On the most eastern island in the Caribbean, Barbados, one finds survivors of a colonial past: vast plantation homes, chattel house villages, sugar-cane fields, and rum distilleries.
Entrenched traditions such as polo, afternoon tea and horse racing reflect the island’s British heritage.
Lined with all-white sandy beaches, the coasts on this small island of 42 square km are quite different. The east coast is legendary among surfers, the beaches of the west play home to the rich and famous, and those of the south, the party coast, hum with activities such as beach volleyball and cricket. The crystal clear water of the ocean offers superb conditions for just about every water sport: swimming, surfing, kitesurfing, stand-up paddle boarding, snorkelling, diving, and sport fishing. Sailing is also a big part of the Barbados experience, especially when it includes a chance to swim with sea turtles.
FOOD & RUM
Barbados offers a wide range of culinary experiences: from cliff-side fine dining to open-air fish fry parties to rum shops. Fresh fish is always available and inspires many of the menus. Local herbs and spices are a must in any dish and the unique flavours of ‘Bajan seasoning’ will leave a lasting impression on your taste buds.
The perfect complement to any local dish is rum. Since 1703, Mount Gay distillery has been producing world-class rum, giving Barbados the claim to producing the oldest rum in the world. The island has four active rum distilleries, each with has its own distinct secrets to share and can be toured by visitors.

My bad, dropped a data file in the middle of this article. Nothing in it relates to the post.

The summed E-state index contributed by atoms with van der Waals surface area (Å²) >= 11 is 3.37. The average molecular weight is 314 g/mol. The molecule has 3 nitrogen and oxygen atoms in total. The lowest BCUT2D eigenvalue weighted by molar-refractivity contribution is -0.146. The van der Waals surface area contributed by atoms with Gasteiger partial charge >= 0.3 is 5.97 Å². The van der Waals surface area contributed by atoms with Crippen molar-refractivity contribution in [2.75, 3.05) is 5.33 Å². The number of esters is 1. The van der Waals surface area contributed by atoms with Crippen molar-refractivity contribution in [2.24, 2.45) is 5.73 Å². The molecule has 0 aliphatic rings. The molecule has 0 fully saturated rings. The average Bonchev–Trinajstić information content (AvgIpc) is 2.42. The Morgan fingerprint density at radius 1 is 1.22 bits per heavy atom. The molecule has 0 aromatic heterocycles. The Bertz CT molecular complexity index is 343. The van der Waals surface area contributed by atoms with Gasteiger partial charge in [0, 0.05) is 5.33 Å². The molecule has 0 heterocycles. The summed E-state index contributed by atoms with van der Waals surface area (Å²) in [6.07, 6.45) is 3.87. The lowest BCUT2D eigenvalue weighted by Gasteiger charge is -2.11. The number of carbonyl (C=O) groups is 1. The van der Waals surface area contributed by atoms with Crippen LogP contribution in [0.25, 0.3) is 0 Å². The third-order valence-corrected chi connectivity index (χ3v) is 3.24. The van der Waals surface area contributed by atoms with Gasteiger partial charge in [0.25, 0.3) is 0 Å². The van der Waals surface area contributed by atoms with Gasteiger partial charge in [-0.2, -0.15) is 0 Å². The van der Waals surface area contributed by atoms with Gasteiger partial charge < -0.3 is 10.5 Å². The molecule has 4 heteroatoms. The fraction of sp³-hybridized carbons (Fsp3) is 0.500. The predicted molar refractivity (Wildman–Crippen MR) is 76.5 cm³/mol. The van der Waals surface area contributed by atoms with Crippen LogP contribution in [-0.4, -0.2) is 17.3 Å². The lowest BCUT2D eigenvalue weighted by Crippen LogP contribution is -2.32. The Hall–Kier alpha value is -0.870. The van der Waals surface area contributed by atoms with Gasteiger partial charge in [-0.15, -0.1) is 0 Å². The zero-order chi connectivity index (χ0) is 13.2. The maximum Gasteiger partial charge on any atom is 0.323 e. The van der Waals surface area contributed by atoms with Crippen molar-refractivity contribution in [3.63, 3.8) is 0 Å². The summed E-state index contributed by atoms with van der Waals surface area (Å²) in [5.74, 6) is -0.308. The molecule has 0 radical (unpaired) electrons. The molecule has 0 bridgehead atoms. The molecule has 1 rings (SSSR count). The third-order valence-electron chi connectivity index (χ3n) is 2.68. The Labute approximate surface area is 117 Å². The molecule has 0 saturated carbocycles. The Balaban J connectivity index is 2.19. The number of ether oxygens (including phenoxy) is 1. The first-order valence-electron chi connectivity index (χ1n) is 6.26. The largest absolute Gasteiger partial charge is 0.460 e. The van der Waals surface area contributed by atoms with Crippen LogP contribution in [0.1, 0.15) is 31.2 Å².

Ginger lilies, heliconias and orchids thrive in their thousands. There are several public gardens to visit and an active horticultural society. Each year, the Barbados Horticultural Society opens several private gardens on Sundays from January to March. The society has won Gold or Silver awards in London’s Chelsea Flower Show for the past 30 years.
Most visitors stay either on the fashionable west coast north of Bridgetown or on the action-packed south coast. On the west coast, accommodation in St. Peter and St. James parishes are mostly luxurious, self-contained resorts and villas. Along the south coast in Christ Church Parish, several boutique hotels and a few all-inclusive resorts surround the St. Lawrence Gap, a busy strip of small restaurants, bars, and nightclubs. On the more remote east coast, intimate country-side retreats still offer ocean views but much more tranquility.